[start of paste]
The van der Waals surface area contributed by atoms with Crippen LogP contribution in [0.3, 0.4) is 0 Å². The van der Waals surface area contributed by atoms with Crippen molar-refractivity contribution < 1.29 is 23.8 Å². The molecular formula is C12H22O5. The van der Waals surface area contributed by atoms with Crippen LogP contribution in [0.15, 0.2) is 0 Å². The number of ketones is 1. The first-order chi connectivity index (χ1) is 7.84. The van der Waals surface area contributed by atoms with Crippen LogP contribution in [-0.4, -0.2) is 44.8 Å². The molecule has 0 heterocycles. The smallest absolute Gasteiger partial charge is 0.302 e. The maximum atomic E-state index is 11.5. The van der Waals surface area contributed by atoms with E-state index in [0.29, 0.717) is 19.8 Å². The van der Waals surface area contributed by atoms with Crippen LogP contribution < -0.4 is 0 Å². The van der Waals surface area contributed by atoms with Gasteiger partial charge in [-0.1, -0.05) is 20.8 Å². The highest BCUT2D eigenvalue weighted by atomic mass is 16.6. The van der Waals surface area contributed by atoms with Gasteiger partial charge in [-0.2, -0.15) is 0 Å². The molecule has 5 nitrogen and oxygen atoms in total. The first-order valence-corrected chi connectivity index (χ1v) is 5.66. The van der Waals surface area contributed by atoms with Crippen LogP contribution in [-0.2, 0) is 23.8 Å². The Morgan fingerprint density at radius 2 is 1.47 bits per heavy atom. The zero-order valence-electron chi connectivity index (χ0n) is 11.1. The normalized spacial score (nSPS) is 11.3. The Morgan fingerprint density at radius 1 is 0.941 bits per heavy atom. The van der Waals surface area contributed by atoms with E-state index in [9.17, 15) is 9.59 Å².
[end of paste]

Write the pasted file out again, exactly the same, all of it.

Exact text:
The van der Waals surface area contributed by atoms with Crippen LogP contribution in [0.3, 0.4) is 0 Å². The van der Waals surface area contributed by atoms with Crippen molar-refractivity contribution < 1.29 is 23.8 Å². The molecular formula is C12H22O5. The van der Waals surface area contributed by atoms with Crippen LogP contribution in [0.15, 0.2) is 0 Å². The number of ketones is 1. The first-order chi connectivity index (χ1) is 7.84. The van der Waals surface area contributed by atoms with Crippen LogP contribution in [-0.4, -0.2) is 44.8 Å². The molecule has 0 heterocycles. The smallest absolute Gasteiger partial charge is 0.302 e. The maximum atomic E-state index is 11.5. The van der Waals surface area contributed by atoms with E-state index in [0.29, 0.717) is 19.8 Å². The van der Waals surface area contributed by atoms with Crippen LogP contribution < -0.4 is 0 Å². The van der Waals surface area contributed by atoms with Gasteiger partial charge in [-0.1, -0.05) is 20.8 Å². The highest BCUT2D eigenvalue weighted by atomic mass is 16.6. The van der Waals surface area contributed by atoms with Gasteiger partial charge in [-0.2, -0.15) is 0 Å². The molecule has 5 nitrogen and oxygen atoms in total. The first-order valence-corrected chi connectivity index (χ1v) is 5.66. The van der Waals surface area contributed by atoms with Crippen LogP contribution in [-0.2, 0) is 23.8 Å². The Morgan fingerprint density at radius 2 is 1.47 bits per heavy atom. The zero-order valence-electron chi connectivity index (χ0n) is 11.1. The normalized spacial score (nSPS) is 11.3. The Morgan fingerprint density at radius 1 is 0.941 bits per heavy atom. The van der Waals surface area contributed by atoms with E-state index in [9.17, 15) is 9.59 Å².